From the Abstract: "The South-Central Oregon Adaptation Partnership (SCOAP) was developed to identify climate change issues relevant for resource management on federal lands in south-central Oregon. [...] This science-management partnership assessed the vulnerability of natural resources to climate change and developed adaptation options that minimize negative impacts of climate change and facilitate transition of diverse ecosystems to a warmer climate. The vulnerability assessment focused on water resources and infrastructure, fisheries and aquatic organisms, vegetation, wildlife, recreation, and ecosystem services. The vulnerability assessment shows that the effects of climate change on hydrology in south-central Oregon will be highly significant. [...] Increased frequency and extent of wildfire and insect outbreaks will be the primary facilitator of vegetation change, in some cases leading to altered structure and function of ecosystems (e.g., more forest area in younger age classes). Vegetation change will alter wildlife habitat, with both positive and negative effects depending on animal species and ecosystem. [...] Recreationists modify their activities according to current conditions, but recreation management by federal agencies has generally not been so flexible. Of the ecosystem services considered in the assessment, timber supply and carbon sequestration may be affected. [...] Many existing management practices are already 'climate smart' or require minor adjustment to make them so. Long-term monitoring is needed to detect climate change effects on natural resources, and evaluate the effectiveness of adaptation options."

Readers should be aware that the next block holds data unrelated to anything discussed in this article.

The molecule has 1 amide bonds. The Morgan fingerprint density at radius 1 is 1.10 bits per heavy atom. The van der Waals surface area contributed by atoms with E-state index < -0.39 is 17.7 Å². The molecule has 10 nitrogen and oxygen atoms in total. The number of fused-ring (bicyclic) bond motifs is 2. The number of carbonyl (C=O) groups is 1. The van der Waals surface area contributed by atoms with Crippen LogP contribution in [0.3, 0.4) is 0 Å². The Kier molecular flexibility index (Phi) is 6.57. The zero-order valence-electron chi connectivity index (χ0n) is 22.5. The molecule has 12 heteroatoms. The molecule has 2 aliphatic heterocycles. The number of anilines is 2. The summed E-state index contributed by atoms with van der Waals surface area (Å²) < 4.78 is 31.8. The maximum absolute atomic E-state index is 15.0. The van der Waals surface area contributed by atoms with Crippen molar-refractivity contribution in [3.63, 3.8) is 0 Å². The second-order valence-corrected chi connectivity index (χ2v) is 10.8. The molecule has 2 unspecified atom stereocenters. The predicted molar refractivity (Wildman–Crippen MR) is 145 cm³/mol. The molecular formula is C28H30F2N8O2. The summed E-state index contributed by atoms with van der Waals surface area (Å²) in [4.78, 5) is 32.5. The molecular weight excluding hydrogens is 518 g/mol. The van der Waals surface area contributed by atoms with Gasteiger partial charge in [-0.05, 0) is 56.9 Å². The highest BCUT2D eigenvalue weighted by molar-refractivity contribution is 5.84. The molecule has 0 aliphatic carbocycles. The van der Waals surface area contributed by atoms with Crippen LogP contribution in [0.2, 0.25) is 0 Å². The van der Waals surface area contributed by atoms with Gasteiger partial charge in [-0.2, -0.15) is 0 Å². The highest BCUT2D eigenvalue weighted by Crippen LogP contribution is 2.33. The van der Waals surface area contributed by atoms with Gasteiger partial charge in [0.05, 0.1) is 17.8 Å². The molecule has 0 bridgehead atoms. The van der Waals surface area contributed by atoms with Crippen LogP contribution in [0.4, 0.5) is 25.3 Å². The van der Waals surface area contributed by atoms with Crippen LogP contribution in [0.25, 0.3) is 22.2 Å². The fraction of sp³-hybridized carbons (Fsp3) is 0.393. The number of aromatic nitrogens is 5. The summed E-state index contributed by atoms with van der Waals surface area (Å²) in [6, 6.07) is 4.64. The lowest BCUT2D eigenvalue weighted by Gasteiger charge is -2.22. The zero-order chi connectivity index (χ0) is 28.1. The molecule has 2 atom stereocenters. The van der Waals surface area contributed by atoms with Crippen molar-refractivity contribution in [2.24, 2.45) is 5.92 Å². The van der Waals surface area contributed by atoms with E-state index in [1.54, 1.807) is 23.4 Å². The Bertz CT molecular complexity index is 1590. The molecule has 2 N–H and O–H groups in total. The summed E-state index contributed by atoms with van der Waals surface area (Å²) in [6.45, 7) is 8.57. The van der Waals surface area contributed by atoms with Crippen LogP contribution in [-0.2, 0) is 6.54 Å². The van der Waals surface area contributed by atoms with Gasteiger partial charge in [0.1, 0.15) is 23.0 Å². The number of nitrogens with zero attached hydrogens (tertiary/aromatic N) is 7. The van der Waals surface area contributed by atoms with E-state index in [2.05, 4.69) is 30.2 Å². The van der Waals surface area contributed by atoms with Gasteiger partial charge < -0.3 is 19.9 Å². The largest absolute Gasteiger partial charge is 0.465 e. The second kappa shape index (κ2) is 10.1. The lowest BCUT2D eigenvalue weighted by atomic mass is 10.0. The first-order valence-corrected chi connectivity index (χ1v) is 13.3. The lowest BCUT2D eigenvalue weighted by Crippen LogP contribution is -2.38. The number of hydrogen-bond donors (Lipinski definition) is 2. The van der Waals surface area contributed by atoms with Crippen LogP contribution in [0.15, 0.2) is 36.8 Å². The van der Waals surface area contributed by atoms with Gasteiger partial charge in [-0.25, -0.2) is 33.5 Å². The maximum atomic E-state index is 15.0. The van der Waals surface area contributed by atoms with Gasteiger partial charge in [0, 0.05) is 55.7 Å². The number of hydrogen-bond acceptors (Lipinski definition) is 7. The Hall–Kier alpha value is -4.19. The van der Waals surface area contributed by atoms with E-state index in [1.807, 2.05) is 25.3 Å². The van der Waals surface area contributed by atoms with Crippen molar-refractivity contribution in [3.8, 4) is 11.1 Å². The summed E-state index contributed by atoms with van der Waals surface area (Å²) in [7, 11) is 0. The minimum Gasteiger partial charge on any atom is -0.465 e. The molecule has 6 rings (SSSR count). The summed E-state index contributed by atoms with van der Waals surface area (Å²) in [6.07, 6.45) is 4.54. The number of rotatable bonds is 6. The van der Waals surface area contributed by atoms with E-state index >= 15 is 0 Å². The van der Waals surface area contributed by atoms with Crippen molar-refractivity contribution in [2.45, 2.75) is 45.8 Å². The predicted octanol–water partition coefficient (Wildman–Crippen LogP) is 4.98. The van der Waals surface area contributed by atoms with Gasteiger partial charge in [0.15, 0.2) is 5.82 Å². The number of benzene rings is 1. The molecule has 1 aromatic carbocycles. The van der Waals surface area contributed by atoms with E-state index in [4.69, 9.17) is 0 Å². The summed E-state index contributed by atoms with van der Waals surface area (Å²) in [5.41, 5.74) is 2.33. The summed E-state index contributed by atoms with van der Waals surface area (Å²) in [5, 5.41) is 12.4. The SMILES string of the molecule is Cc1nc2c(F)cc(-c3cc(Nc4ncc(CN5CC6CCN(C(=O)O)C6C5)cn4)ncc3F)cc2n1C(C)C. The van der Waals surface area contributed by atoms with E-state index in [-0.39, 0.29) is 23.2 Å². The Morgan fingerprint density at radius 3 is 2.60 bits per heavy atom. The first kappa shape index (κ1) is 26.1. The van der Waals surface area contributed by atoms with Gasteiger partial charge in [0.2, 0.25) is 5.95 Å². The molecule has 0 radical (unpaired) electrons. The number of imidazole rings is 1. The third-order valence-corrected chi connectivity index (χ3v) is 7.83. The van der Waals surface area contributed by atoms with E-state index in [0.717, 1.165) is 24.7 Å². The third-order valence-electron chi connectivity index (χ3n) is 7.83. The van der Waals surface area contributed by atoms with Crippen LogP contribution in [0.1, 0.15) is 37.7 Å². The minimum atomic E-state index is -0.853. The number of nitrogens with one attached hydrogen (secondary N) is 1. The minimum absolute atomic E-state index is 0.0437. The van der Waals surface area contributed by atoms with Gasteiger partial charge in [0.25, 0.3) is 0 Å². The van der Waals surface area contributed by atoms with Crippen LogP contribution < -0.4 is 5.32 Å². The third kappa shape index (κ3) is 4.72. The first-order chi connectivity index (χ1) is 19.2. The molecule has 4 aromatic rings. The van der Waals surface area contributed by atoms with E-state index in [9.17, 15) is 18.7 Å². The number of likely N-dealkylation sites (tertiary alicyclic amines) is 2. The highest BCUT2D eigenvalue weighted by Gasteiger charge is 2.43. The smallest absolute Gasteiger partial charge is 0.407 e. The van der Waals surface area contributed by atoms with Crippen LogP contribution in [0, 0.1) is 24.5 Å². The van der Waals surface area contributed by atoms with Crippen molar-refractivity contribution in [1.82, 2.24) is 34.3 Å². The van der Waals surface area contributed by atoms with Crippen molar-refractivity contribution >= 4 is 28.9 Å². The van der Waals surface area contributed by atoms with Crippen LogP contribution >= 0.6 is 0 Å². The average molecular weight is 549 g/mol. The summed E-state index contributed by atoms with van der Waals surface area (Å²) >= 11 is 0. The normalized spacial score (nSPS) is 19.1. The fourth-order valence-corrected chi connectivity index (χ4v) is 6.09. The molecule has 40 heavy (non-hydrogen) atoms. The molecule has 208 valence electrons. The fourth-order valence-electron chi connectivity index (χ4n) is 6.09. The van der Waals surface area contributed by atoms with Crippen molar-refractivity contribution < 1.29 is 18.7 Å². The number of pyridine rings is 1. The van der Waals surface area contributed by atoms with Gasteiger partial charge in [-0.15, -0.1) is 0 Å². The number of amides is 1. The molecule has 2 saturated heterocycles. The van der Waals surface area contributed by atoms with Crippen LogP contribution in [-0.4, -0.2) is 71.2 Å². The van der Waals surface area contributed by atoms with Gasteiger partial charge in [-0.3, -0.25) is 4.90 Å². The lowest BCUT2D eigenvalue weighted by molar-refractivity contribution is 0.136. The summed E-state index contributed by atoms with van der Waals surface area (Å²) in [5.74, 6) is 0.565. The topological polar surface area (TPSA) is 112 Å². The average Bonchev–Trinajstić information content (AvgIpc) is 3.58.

PNW-GTR-974; Pacific Northwest Research Station-General Technical Report-974
U.S. Forest Service: https://www.fs.fed.us/